RFW collaborates on plan to end early learning inequality in rural and remote areas

RFW collaborates on plan to end early learning inequality in rural and remote areas

by Freya Lucas

June 10, 2022

Royal Far West (RFW) has collaborated with Thrive by Five (TbF) and other key organisations to release a five point plan to help end early learning inequality in rural and remote Australia. 

 

Developed by a coalition of educators, childcare advocates and health service providers in regional areas, the five point plan for early learning reform in rural and remote Australia is aimed at ensuring equal opportunity for city and country children.

 

The plan calls for the following urgent action from the Federal Government:

 

  • A dedicated funding model for a sustainable and viable early childhood education and care system in rural and remote communities regardless of location, setting, income or hours.

 

  • Early childhood education and care to become part of the National Cabinet reform agenda to deal with complexities of the system and build a true national universal system.

 

  • Agree to a new national agreement to deliver universal three-year-old preschool across the country to match the partnership agreement in place for four-year-old preschool.

 

  • Make the Child Care Subsidy available to all children regardless of the setting and the income or work status of the parents. Lift the Child Care Subsidy to 95 per cent for all children and set agreed fee caps.

 

  • Start workforce planning for universal access and fund appropriate pay and flexible conditions for educators to end the problem of skill shortages, high vacancy rates and high staff turnover rates across the sector.

 

 

“Every Australian child deserves access to high-quality and affordable early learning regardless of their postcode or their family circumstances,” RFW CEO Jacqui Emery said.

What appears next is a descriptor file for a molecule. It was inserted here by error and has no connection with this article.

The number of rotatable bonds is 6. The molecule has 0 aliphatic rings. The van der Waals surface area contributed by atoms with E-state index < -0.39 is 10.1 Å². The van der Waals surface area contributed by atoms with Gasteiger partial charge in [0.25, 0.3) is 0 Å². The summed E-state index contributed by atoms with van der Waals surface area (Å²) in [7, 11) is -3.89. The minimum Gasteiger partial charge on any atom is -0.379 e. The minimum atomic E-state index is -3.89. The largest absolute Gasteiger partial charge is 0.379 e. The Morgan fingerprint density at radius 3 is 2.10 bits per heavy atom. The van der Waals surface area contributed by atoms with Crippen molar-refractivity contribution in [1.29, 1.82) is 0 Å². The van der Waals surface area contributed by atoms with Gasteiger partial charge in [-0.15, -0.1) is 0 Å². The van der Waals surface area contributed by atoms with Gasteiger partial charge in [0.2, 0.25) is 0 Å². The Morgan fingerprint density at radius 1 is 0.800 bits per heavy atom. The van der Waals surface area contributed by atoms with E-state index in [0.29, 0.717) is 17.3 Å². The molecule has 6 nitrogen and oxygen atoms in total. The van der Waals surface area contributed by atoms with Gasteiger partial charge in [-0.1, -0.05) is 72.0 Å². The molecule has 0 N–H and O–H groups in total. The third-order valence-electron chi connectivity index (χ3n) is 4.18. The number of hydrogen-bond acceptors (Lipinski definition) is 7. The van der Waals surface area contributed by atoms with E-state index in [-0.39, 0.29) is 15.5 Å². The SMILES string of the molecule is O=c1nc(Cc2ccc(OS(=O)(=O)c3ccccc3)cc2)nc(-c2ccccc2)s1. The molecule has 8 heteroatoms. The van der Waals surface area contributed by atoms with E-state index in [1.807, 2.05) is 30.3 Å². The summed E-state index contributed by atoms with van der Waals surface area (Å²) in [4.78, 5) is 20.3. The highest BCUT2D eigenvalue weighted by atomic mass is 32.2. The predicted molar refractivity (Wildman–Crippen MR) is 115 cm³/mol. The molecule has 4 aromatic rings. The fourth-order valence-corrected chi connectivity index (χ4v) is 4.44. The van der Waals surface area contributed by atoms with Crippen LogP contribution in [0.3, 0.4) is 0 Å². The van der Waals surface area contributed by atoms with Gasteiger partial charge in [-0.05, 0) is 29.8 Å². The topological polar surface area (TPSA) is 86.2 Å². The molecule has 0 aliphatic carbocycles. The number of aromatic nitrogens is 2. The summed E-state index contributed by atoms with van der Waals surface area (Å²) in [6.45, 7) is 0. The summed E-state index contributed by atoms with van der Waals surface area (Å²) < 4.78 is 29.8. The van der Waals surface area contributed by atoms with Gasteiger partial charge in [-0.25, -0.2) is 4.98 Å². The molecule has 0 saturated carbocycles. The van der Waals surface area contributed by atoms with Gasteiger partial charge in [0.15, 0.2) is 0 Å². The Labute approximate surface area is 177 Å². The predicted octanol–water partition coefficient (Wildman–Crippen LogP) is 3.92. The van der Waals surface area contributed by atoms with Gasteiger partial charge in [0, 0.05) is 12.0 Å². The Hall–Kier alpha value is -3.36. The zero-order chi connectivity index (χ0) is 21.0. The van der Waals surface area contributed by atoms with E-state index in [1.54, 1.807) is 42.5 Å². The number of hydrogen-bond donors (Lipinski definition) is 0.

“The NSW Government has also signaled it will use the upcoming State Budget to invest more in early learning and we welcome this as an opportunity for investing in early learning across all of the state, regardless of postcode,” she added. 

  

“For decades to come, the fate of rural and remote communities will depend on what the Federal and state governments do for our children now. We urge the Federal government to prioritise early learning reform in rural and remote areas and ensure it’s at the heart of the legacy they want to create on early education and care,” Ms Emery added.

  

Organisations endorsing the Rural and Remote Five Point Plan are as follows: 

 

  • Royal Far West, 
  • Thrive by Five, 
  • Bourke & District Children’s Services Yanmali, 
  • Children and Young People with Disability Australia (CYDA), 
  • Community Connections Solutions Australia (CCSA), 
  • Contact Inc, 
  • Isolated Childrens’ Parents Association (ICPA), 
  • Life Ed NSW, 
  • NSW Nationals Women’s Council, 
  • Regional Early Education and Development (REED), 
  • Royal Queensland Bush Children’s Health Scheme (BUSHkids), 
  • Rural Aid Ltd, 
  • Rural and Remote Mobile Children’s Services Council

 

 Review the five point plan here

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